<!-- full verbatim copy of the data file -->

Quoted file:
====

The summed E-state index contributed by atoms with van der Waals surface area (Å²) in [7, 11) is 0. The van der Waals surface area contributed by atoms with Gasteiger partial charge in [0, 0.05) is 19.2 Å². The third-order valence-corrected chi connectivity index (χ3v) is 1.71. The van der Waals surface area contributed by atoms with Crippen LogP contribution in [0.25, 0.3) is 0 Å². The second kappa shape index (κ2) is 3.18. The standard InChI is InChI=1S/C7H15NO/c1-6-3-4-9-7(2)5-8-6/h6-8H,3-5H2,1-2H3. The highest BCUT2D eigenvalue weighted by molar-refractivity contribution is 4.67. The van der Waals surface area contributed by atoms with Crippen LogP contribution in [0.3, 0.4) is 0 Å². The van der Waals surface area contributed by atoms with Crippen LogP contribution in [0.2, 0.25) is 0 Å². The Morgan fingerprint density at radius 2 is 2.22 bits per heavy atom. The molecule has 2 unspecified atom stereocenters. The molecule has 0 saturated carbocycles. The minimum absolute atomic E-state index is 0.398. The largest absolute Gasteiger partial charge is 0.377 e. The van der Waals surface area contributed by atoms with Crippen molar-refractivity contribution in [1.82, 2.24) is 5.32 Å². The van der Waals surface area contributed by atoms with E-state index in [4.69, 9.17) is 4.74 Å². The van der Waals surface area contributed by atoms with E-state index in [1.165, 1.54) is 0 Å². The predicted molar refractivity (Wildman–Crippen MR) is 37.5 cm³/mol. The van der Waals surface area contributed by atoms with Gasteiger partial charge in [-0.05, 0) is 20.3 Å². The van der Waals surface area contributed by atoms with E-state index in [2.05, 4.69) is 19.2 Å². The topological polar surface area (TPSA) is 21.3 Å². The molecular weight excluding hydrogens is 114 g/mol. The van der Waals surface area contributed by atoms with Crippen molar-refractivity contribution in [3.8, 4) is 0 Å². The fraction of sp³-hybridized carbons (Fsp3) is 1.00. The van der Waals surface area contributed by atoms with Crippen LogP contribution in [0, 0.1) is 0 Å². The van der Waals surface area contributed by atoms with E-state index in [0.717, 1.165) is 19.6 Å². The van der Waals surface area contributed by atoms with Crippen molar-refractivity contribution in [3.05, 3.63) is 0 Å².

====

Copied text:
The summed E-state index contributed by atoms with van der Waals surface area (Å²) in [7, 11) is 0. The van der Waals surface area contributed by atoms with Gasteiger partial charge in [0, 0.05) is 19.2 Å². The third-order valence-corrected chi connectivity index (χ3v) is 1.71. The van der Waals surface area contributed by atoms with Crippen LogP contribution in [0.25, 0.3) is 0 Å². The second kappa shape index (κ2) is 3.18. The standard InChI is InChI=1S/C7H15NO/c1-6-3-4-9-7(2)5-8-6/h6-8H,3-5H2,1-2H3. The highest BCUT2D eigenvalue weighted by molar-refractivity contribution is 4.67. The van der Waals surface area contributed by atoms with Crippen LogP contribution in [0.3, 0.4) is 0 Å². The van der Waals surface area contributed by atoms with Crippen LogP contribution in [0.2, 0.25) is 0 Å². The Morgan fingerprint density at radius 2 is 2.22 bits per heavy atom. The molecule has 2 unspecified atom stereocenters. The molecule has 0 saturated carbocycles. The minimum absolute atomic E-state index is 0.398. The largest absolute Gasteiger partial charge is 0.377 e. The van der Waals surface area contributed by atoms with Crippen molar-refractivity contribution in [1.82, 2.24) is 5.32 Å². The van der Waals surface area contributed by atoms with E-state index in [4.69, 9.17) is 4.74 Å². The van der Waals surface area contributed by atoms with E-state index in [1.165, 1.54) is 0 Å². The predicted molar refractivity (Wildman–Crippen MR) is 37.5 cm³/mol. The van der Waals surface area contributed by atoms with Gasteiger partial charge in [-0.05, 0) is 20.3 Å². The van der Waals surface area contributed by atoms with E-state index in [2.05, 4.69) is 19.2 Å². The topological polar surface area (TPSA) is 21.3 Å². The molecular weight excluding hydrogens is 114 g/mol. The van der Waals surface area contributed by atoms with Crippen molar-refractivity contribution in [3.8, 4) is 0 Å². The fraction of sp³-hybridized carbons (Fsp3) is 1.00. The van der Waals surface area contributed by atoms with Crippen LogP contribution in [0, 0.1) is 0 Å². The van der Waals surface area contributed by atoms with E-state index in [0.717, 1.165) is 19.6 Å². The van der Waals surface area contributed by atoms with Crippen molar-refractivity contribution in [3.05, 3.63) is 0 Å².